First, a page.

Apparently to people in the analytics game that’s a big no-no for a striker.
To me, that doesn’t make any sense.
Surely, if you don’t have many chances but score the few chances that you have, then you are a more reliable goalscorer than someone who has many chances and misses a lot of them?
Not in the analytics world anyway.
Whereas traditional scouts would favour a player like Kramer – a player who does not necessarily create his own chances but relies mainly on service from his team mates and scores whichever way he can – by luck or by skill, scouts who base their choice of player on stats actually prefer players who get into good scoring positions – and create their own chances.
Lots of chances.
Players who make something out of nothing.
Even if they miss a lot of chances.
The thought process is that there are players who score with luck on their side, but that luck will even itself out over a long period of time.
Kramer was deemed to be such a player.
People like a young Lewis Grabban. And Andre Gray. And Harry Kane. Are perceived to be worth their weight in gold.
I can only presume that is because it is believed that the ‘hitting the back of the net with more regularity’ part of the job can be coached into them over time (if they are young enough). Whereas, it takes a special player to be able to make his own chances – of which not only he, but also his team mates can benefit from.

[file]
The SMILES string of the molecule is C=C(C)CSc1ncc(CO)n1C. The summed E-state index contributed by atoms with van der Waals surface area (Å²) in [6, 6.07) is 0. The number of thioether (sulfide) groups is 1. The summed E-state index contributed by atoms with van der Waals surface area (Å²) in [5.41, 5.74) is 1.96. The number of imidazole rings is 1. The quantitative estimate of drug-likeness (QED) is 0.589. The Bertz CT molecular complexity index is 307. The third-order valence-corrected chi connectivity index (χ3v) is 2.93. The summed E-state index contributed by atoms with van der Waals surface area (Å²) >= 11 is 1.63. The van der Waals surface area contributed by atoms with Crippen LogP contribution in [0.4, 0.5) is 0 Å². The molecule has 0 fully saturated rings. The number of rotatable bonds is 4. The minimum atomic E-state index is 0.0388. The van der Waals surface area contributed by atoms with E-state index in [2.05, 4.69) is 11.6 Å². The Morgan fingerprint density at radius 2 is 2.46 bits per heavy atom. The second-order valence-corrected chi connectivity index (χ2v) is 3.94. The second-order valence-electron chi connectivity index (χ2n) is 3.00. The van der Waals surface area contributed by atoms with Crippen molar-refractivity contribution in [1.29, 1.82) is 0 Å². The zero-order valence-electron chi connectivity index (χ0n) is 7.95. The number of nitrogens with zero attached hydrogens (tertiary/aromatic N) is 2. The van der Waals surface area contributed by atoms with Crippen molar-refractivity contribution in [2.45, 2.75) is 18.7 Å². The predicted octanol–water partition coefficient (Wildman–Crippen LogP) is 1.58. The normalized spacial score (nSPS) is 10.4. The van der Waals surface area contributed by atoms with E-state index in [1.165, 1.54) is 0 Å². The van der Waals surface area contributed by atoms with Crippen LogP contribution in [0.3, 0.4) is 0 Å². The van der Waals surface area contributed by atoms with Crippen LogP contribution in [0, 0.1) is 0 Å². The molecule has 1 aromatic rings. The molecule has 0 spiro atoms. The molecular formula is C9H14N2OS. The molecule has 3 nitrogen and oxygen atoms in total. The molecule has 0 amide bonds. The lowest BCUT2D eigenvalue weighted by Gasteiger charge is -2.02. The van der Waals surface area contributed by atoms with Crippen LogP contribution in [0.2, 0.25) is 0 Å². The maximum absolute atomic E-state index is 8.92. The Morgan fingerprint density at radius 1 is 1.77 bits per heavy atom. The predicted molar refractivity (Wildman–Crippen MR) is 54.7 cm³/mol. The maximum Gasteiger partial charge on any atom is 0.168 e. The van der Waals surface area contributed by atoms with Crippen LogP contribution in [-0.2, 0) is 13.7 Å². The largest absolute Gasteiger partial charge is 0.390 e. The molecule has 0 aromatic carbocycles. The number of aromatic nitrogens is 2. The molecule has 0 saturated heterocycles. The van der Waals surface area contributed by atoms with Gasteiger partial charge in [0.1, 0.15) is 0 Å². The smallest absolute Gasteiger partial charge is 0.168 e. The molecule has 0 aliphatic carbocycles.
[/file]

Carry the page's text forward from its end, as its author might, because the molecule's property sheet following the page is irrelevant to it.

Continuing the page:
Roll the clock forward two weeks…..
It’s a beautiful summer’s evening sitting by a riverside pub beside Kew Bridge. We’re sitting with a towering Marinus Dijkhuizen, all 6 ft 6in of him, supping a lovely cold beer. Chatting football.
His English was excellent.
He even laughed at some of the nonsense that we came up with. Some people who have spoken English all their lives often have problems with that!
We chose the venue as it was symbolic.
The One Over the Ait pub has been built as close to the original Brentford Rowing Club headquarters as you can get, a place where, 125 years ago, the decision was made to form Brentford Football Club.